Update: If /sbin/fwupdate does not work for you, look for /sbin/fwupdate.real. /sbin/fwupdate now seems to be a wrapper script, that’s simply invokes /sbin/fwupdate.real -m after doing some more checks (fwupdate.real -c). Use it at your own risk. Double check to use the right firmware file for your platform.


Now I have AirOS 5.5.11 on the device and can flash my individual LEDE 17.01.2 build from the AirOS webinterface. If I’d wanted to revert, I’d have to flash 5.5.11 or lower again according to OpenWRT’s/LEDE’s documentation.





Huawei E303 in fallback mode, OpenWRT: usb-mode.json explained

How I worked around usb-modeswitch issues with a Huawei E303s-2

If you need to use Huawei HiLink ™ devices on a router running OpenWRT, you most probably will want to use them as a dumb serial modem.

Continue reading Huawei E303 in fallback mode, OpenWRT: usb-mode.json explained

Do you know socat – Multipurpose relay?

Socat, evaluating possibilities

is another swiss army knife of networking. It incorporates an amazingly big set of use cases. There are yet some to be invented.

Socat’s README explains it function as follows:

socat is a relay for bidirectional data transfer between two independent data
channels. Each of these data channels may be a file, pipe, device (serial line
etc. or a pseudo terminal), a socket (UNIX, IP4, IP6 - raw, UDP, TCP), an
SSL socket, proxy CONNECT connection, a file descriptor (stdin etc.), the GNU
line editor (readline), a program, or a combination of two of these. 
These modes include generation of "listening" sockets, named pipes, and pseudo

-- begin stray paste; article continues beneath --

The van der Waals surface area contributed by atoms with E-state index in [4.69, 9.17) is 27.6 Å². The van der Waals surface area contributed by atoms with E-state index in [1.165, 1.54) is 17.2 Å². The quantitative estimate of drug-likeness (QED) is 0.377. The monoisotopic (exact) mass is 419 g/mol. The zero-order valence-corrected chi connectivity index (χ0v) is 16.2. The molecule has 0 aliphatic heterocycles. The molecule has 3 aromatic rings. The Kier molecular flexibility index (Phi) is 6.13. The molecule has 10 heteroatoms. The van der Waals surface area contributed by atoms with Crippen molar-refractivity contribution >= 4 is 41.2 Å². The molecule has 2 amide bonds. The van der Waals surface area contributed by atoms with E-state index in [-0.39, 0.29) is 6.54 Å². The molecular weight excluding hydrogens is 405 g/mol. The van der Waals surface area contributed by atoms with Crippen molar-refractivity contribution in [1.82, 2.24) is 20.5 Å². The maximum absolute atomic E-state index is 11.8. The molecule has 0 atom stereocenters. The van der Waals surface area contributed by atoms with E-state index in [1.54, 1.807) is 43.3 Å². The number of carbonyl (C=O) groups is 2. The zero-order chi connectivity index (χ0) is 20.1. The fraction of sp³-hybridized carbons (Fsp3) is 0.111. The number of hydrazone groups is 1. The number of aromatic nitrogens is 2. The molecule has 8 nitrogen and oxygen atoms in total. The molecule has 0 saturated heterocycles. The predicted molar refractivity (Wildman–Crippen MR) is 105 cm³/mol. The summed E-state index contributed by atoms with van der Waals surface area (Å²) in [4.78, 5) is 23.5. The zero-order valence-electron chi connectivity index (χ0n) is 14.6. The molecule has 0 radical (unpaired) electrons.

So what do with socat?

Continue reading Do you know socat – Multipurpose relay?

ZTE MF831 for use with OpenWRT: serial modem instead of cdc_ether

How to turn a ZTE MF831 into a dumb serial modem

Update and warning:

This article was written for the austrian version of the ZTE MF 831 back in October 2015. It is probably outdated by now. Most of the information contained herein and in the comments stems from my own and other user’s findings,,, archlinux and various other sources. I still own two ZTE MF831, which I regularly use. I used to have them in modem mode and are now using both in CDC mode. I can affirm, that switching modes -back and forth- works for these two models (Sw. WEB_HOFAUTMF831V1.0.0B02, Fw. BD_HOFATMF831V1.0.0B02, Hw. MF831-1.0.0).

Nevertheless, if you are not experienced in Android ADB, Linux, networking principles, terminal commands (AT/Hayes), you better restrain from reading on. You should really should be an expert in all that, if you decide to continue at your own risk.

Why that warning?

In the recent years I received some comments from people, some posts contained constructive feedback and experiences for which I am grateful. Comments of all that kind correspond to the way, a community works and are highly appreciated in order to improve a ‘howto’ like this.

Today (June, 9th 2019) I received quite the opposite: A posting, that contained mere hate speech, and menace against my family and me, blaming me for advising to send back a device, that up to my experience, was a defective in the first place.